NPI's Cascadia Advocate

Offering commentary and analysis from Washington, Oregon, and Idaho, The Cascadia Advocate is the Northwest Progressive Institute's unconventional perspective on world, national, and local politics.

Friday, January 4th, 2019

Federal judge: Campaign finance enforcement lawsuits against Tim Eyman can proceed

The State of Wash­ing­ton has a green light to move ahead with its cam­paign finance enforce­ment law­suits against Tim Eyman despite his recent fil­ing for bank­rupt­cy, a fed­er­al judge ruled today after a hear­ing in the Seat­tle fed­er­al cour­t­house.

After hear­ing pre­sen­ta­tions by Lin­da Dal­ton of Attor­ney Gen­er­al Bob Fer­gu­son’s cam­paign finance unit and attor­neys for Tim Eyman, the Hon­or­able Marc Bar­reca agreed that the State’s cas­es against Eyman fall with­in the police or reg­u­la­to­ry pow­er excep­tion to the pro­vi­sion of the Unit­ed States Code that auto­mat­i­cal­ly paus­es civ­il pro­ceed­ings against a per­son or enti­ty that files for bank­rupt­cy.

The rel­e­vant fed­er­al statute is 11 U.S. Code § 362 (Auto­mat­ic Stay). This pro­vi­sion states that an action such as the State of Wash­ing­ton’s law­suits against Tim Eyman are exempt­ed from the auto­mat­ic stays grant­ed to bank­rupt­cy fil­ers.

… the com­mence­ment or con­tin­u­a­tion of an action or pro­ceed­ing by a gov­ern­men­tal unit … to enforce such gov­ern­men­tal unit’s or organization’s police and reg­u­la­to­ry pow­er, includ­ing the enforce­ment of a judg­ment oth­er than a mon­ey judg­ment, obtained in an action or pro­ceed­ing by the gov­ern­men­tal unit to enforce such gov­ern­men­tal unit’s or organization’s police or reg­u­la­to­ry pow­er …

11 U.S.C. §362(b)(4)

Eyman’s Novem­ber 28th bank­rupt­cy fil­ing caused Fer­gu­son’s office to can­cel depo­si­tions and pause its work to hold the dis­graced ini­tia­tive pro­mot­er account­able. Thank­ful­ly, that work can now resume.

“Mr. Eyman has engaged in a pat­tern of seek­ing to avoid account­abil­i­ty,” said Attor­ney Gen­er­al Bob Fer­gu­son in a state­ment pro­vid­ed to NPI.

“From refus­ing to ful­ly coop­er­ate with our inves­ti­ga­tion, repeat­ed­ly fail­ing to com­ply with court orders, not answer­ing ques­tions under oath, and now using the bank­rupt­cy process in a bad-faith effort to delay our case, Mr. Eyman con­tin­ues to engage in a pat­tern of stall tac­tics to avoid account­abil­i­ty to the peo­ple and the State for his mis­deeds. It’s not going to work.”

Stonewalling in the extreme is how we have char­ac­ter­ized Eyman’s legal defense strat­e­gy here on the Cas­ca­dia Advo­cate and at Per­ma­nent Defense, our project that fights right wing ini­tia­tives. It’s an apt char­ac­ter­i­za­tion con­sid­er­ing the elab­o­rate mea­sures Eyman has tak­en to slow the case down and drag it out.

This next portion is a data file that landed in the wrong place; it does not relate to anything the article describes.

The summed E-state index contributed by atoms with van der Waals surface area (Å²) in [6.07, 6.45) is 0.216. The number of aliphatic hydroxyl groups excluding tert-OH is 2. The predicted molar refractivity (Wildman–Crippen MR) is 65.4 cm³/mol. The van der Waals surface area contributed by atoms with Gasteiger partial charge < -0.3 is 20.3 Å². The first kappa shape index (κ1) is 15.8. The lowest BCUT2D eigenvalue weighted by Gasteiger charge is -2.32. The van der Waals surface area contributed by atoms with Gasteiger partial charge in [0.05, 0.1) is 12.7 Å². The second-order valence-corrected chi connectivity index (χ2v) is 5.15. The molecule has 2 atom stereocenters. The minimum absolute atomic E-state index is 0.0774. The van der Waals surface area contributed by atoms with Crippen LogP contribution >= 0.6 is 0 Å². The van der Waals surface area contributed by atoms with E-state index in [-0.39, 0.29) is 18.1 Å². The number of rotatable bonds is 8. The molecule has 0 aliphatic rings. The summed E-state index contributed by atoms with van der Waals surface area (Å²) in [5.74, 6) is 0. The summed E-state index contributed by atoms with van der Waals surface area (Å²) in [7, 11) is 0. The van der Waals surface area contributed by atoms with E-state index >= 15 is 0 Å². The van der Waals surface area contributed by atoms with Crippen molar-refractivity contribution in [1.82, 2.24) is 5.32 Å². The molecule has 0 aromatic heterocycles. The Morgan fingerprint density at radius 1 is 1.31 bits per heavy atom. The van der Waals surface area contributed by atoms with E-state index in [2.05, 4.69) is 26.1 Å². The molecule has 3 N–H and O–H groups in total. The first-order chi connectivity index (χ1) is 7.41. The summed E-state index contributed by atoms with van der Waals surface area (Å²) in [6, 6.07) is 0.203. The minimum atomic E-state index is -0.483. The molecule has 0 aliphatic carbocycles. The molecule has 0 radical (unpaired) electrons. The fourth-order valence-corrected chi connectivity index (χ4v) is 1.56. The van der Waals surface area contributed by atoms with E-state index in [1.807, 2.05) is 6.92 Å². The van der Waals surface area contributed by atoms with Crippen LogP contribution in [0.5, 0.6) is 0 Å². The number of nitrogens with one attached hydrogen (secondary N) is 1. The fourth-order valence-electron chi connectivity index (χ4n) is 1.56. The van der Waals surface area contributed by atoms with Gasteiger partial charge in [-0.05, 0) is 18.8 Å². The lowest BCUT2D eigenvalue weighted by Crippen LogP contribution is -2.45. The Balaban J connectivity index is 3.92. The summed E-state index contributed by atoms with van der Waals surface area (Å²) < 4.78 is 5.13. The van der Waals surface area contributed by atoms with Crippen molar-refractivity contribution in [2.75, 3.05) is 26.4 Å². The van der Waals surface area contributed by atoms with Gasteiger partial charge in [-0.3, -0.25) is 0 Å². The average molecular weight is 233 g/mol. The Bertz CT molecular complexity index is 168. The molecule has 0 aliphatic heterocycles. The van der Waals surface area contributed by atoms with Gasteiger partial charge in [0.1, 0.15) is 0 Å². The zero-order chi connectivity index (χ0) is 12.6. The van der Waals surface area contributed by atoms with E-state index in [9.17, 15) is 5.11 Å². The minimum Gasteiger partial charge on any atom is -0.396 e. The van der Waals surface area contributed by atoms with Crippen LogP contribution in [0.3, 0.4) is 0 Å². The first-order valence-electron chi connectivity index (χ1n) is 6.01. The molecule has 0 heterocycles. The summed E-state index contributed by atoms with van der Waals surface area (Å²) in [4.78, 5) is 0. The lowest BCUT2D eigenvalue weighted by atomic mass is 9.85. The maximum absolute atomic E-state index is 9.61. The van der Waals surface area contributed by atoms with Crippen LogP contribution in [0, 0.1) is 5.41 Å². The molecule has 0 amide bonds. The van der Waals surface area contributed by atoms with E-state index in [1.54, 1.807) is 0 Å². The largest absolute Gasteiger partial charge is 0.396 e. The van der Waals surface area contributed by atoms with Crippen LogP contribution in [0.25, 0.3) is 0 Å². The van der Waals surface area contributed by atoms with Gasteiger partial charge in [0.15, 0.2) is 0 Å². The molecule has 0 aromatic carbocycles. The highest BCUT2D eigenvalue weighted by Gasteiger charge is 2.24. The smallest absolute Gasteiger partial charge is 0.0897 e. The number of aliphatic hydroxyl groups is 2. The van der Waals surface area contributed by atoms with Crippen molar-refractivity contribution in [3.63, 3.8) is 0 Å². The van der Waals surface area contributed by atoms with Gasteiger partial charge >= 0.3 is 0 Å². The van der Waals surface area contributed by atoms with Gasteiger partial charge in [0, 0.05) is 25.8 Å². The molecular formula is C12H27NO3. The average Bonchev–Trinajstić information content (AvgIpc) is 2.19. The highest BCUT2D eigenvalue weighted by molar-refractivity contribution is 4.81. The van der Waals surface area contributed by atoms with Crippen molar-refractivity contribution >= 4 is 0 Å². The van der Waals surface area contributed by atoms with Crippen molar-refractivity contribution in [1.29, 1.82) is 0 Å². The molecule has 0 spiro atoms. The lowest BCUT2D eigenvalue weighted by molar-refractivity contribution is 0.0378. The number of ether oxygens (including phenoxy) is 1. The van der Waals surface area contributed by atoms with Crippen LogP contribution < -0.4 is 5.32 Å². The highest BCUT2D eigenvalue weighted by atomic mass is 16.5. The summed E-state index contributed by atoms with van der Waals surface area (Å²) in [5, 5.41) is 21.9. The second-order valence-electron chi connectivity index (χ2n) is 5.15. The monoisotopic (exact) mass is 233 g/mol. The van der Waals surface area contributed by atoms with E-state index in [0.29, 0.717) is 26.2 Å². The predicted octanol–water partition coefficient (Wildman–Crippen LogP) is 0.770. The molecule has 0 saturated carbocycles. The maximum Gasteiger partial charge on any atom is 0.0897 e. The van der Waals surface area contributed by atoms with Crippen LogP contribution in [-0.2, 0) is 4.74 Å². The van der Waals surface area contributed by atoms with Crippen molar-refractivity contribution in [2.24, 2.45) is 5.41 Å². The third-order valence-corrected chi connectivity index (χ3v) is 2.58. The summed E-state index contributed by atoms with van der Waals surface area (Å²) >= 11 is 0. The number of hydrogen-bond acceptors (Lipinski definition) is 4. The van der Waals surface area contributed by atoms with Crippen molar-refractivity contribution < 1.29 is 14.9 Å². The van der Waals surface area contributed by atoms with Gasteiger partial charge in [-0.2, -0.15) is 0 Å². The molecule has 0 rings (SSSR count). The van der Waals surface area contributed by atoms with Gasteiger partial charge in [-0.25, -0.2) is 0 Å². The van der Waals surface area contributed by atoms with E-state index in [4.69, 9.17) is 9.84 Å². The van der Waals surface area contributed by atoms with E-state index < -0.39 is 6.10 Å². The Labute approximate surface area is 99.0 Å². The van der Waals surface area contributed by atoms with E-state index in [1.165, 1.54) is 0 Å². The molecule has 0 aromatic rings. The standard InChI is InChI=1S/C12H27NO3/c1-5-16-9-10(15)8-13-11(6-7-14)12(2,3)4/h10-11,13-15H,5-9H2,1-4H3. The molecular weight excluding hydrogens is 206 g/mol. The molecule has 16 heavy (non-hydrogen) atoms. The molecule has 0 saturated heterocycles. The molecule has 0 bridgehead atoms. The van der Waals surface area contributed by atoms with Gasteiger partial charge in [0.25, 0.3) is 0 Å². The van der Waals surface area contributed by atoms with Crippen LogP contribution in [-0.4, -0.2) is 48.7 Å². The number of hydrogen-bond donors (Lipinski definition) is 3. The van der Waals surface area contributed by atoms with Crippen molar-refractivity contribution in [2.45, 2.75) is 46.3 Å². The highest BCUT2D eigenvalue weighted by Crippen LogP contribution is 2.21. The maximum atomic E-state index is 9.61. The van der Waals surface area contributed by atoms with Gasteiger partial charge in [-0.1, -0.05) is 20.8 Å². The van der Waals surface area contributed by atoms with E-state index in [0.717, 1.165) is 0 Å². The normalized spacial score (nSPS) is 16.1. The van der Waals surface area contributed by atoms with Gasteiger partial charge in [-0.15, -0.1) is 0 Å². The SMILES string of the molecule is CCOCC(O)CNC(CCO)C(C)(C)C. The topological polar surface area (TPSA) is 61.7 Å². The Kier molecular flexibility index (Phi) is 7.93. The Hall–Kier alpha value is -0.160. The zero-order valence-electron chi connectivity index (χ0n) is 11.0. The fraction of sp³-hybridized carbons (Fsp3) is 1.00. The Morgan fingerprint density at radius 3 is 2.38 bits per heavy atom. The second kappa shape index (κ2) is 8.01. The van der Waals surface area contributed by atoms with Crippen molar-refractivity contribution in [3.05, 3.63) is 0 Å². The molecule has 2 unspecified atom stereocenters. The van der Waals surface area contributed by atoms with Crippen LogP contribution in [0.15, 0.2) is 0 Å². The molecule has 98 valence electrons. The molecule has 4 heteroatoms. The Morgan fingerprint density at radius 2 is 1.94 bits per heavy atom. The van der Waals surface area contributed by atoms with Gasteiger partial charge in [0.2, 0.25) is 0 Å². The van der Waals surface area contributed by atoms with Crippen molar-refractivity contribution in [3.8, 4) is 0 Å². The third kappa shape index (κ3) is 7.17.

Eyman and his lawyers con­ced­ed in advance of the judge’s rul­ing that the state’s suits fell with­in the police and reg­u­la­to­ry pow­er excep­tion.

They did try to buy Eyman more time, argu­ing that since Eyman has just switched his legal coun­sel again (the dis­graced ini­tia­tive pro­mot­er is now on his third set of attor­neys), it would be unfair to Eyman for the state’s law­suits to resume before the bank­rupt­cy court signed off on the appoint­ments of Eyman’s new legal team.

But Judge Bar­reca did­n’t go for it.

“That’s just a risk he is going to have to take,” the judge said to attor­ney Joel Ard after Ard explained that Eyman is in between lawyers. Eyman’s orig­i­nal attor­ney, Mark Lamb, no longer rep­re­sents Eyman in any mat­ters, Ard said.

Ard is tak­ing over as one of Eyman’s new attor­neys, but he will not offi­cial­ly be part of Eyman’s bank­rupt­cy team at the fed­er­al lev­el until Bar­reca approves his appoint­ment. Bar­reca direct­ed Ard to sub­mit an amend­ed appli­ca­tion by Jan­u­ary 10th, and set a hear­ing date for Jan­u­ary 17th.

Bar­reca also read from the bench a pro­posed com­fort order request­ed by the State of Wash­ing­ton, which he approved with slight mod­i­fi­ca­tions.

A com­fort order, as ele­gant­ly defined by Fed­er­al Judge Karen S. Jen­ne­mann back in 2006, is “a bank­rupt­cy term of art for an order con­firm­ing an undis­put­ed legal result, and often is entered to con­firm that the auto­mat­ic stay has ter­mi­nat­ed.”

Bar­reca’s order is thus a con­fir­ma­tion that there is no auto­mat­ic stay pre­vent­ing the State of Wash­ing­ton from mov­ing for­ward in its long-run­ning efforts to hold Tim Eyman account­able for his law­break­ing.

(Although Eyman has whined that he is being “per­se­cut­ed” by Fer­gu­son, the cas­es against him were not insti­gat­ed by the Attor­ney Gen­er­al. Rather, they all stem from com­plaints filed by Keep Wash­ing­ton Rolling, Wash­ing­to­ni­ans For Eth­i­cal Gov­ern­ment, and WFEG’s indi­vid­ual gov­ern­ing mem­bers… like me!)

While the State will be able to resume work­ing on its cam­paign finance enforce­ment suits, Eyman’s attor­neys not­ed cor­rect­ly that the exemp­tion from the stay does not allow the state to col­lect mon­e­tary judg­ments with­out the approval of the bank­rupt­cy court dur­ing the dura­tion of the bank­rupt­cy pro­ceed­ings.

NPI will con­tin­ue mon­i­tor­ing this com­plex, mul­ti­lay­ered lit­i­ga­tion in the weeks and months ahead. It may seem like Tim Eyman is akin to a slip­pery eel, but he has by no means escaped jus­tice. He’s in a lot of trou­ble and is up against a law­man who is just as tough as he is… the esteemed, hard­work­ing Bob Fer­gu­son.

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